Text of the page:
Wednesday, June 22, 2011
MAUK TRIAL: Senioritis at DC? [UPDATED]
There are a couple odd moves from DC that I saw hitting the web today that I can't help but voice my opinion over.
(Though I feel a little bad that this post will be following Robb's Green Lantern review because it will seem like we're picking on DC today... But Comicbook Crossfire is here to opine and discuss and these are the things that're weighing on our minds)
Bleeding Cool has gone over some really odd and downright clumsy edits to the Brightest Day Aftermath: The Search For Swamp Thing #1. They changed the large, goatee'd gentleman from the preview pages that ran in the backs of most of DC's comics to this much more slender looking fellow now named Chas. I don't know if Chas is a Hellblazer character, nor do I really know much of anything about Constantine, outside of the Keanu movie (which clearly doesn't count) and his appearance in a Paul Dini Zatanna one-shot from Vertigo, several years ago.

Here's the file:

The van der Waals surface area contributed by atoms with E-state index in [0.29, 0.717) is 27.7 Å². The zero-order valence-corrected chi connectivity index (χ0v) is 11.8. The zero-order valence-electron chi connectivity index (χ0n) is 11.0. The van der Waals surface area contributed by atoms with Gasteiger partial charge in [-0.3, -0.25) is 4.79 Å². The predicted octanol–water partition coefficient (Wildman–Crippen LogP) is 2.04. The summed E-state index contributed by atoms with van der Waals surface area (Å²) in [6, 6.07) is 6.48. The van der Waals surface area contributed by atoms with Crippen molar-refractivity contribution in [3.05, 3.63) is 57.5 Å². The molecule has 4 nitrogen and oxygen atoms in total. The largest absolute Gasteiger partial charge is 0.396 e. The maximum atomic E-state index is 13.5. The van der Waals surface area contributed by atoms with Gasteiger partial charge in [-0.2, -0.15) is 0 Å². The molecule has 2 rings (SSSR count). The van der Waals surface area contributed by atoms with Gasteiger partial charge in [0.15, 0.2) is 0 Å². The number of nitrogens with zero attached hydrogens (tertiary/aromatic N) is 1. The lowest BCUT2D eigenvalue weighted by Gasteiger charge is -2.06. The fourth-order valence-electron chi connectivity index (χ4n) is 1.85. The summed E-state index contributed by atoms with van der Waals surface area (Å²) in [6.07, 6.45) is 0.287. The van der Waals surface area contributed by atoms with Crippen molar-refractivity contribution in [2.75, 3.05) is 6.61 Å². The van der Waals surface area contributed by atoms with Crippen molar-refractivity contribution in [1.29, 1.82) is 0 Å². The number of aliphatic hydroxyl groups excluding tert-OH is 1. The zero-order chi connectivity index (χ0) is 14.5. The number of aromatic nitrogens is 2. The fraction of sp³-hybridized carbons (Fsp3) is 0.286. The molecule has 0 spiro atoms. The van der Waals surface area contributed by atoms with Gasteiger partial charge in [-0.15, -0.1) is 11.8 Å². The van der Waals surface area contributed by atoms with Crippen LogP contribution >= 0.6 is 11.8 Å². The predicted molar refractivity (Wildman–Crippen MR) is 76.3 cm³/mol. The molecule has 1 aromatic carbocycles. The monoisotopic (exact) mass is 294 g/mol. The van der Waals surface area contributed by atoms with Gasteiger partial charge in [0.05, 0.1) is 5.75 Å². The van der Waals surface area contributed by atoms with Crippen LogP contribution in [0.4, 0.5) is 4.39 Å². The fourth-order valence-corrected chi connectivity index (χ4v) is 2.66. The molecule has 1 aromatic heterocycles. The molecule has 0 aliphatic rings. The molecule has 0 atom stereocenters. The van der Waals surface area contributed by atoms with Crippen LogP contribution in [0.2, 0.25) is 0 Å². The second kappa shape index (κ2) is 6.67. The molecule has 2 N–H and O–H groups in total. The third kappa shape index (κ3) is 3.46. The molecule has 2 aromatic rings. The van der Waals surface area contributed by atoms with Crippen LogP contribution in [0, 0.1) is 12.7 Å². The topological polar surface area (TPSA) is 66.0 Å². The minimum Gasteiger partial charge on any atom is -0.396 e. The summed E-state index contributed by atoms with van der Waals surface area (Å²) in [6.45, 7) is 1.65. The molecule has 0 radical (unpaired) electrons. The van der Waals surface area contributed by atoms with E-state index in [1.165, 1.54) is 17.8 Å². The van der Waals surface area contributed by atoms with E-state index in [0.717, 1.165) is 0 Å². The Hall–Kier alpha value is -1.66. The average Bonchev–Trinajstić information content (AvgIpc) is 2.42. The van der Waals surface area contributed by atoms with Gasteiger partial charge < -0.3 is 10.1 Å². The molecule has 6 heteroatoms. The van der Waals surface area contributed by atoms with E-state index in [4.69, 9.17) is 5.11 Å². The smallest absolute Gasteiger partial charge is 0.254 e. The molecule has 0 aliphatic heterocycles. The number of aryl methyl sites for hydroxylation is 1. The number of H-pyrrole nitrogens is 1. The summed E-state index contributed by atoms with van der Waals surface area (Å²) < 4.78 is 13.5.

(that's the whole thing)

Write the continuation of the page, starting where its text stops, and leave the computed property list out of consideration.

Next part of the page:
It just seems like an odd switch, particularly considering that those preview pages were running in last week's books. (or possibly just the week before) They also changed some of the captions to kind of awkwardly explain away Constantine's appearance at the end of Brightest Day and why he's back in the UK at the beginning of this issue. I'm not sure what the point of that is or why there's this really awkward confusion, contradiction, and downright bad editing going on.
Not to mention the weirdness with the disappearing and reappearing Zatanna on the cover, and just why it went from Hawkman's silhouette to Zatanna, back to Hawkman, and back to Zatanna. I realize she's a magician but that's an awkward trick to pull.
I can't help but wonder if this the result of editors spending more time worrying about the September books and less about what's currently on the plate.
I don't really intend to pick up this series, but I do wonder just what the point of it is, at this juncture and whether it really is all that necessary or essential to Swamp Thing and Constantine's new status quos in September.